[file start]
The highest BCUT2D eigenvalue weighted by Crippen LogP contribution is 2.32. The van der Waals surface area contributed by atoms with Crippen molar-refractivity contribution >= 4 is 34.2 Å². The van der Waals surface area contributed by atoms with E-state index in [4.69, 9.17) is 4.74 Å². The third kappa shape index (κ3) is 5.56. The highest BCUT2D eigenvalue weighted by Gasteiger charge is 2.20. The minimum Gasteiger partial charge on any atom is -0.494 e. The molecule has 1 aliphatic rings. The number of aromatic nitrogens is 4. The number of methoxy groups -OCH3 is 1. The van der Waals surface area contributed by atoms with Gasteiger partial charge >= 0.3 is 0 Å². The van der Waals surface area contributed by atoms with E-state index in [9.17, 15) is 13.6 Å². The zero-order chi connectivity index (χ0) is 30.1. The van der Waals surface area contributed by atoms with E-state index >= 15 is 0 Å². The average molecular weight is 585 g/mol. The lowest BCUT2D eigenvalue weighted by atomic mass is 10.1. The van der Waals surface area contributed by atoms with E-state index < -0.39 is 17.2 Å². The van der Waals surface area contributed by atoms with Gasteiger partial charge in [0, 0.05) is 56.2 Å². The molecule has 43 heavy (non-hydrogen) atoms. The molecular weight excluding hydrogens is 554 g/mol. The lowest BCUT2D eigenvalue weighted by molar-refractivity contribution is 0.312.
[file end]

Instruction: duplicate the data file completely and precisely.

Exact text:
The highest BCUT2D eigenvalue weighted by Crippen LogP contribution is 2.32. The van der Waals surface area contributed by atoms with Crippen molar-refractivity contribution >= 4 is 34.2 Å². The van der Waals surface area contributed by atoms with E-state index in [4.69, 9.17) is 4.74 Å². The third kappa shape index (κ3) is 5.56. The highest BCUT2D eigenvalue weighted by Gasteiger charge is 2.20. The minimum Gasteiger partial charge on any atom is -0.494 e. The molecule has 1 aliphatic rings. The number of aromatic nitrogens is 4. The number of methoxy groups -OCH3 is 1. The van der Waals surface area contributed by atoms with Gasteiger partial charge >= 0.3 is 0 Å². The van der Waals surface area contributed by atoms with E-state index in [9.17, 15) is 13.6 Å². The zero-order chi connectivity index (χ0) is 30.1. The van der Waals surface area contributed by atoms with E-state index >= 15 is 0 Å². The average molecular weight is 585 g/mol. The lowest BCUT2D eigenvalue weighted by atomic mass is 10.1. The van der Waals surface area contributed by atoms with E-state index < -0.39 is 17.2 Å². The van der Waals surface area contributed by atoms with Gasteiger partial charge in [0, 0.05) is 56.2 Å². The molecule has 43 heavy (non-hydrogen) atoms. The molecular weight excluding hydrogens is 554 g/mol. The lowest BCUT2D eigenvalue weighted by molar-refractivity contribution is 0.312.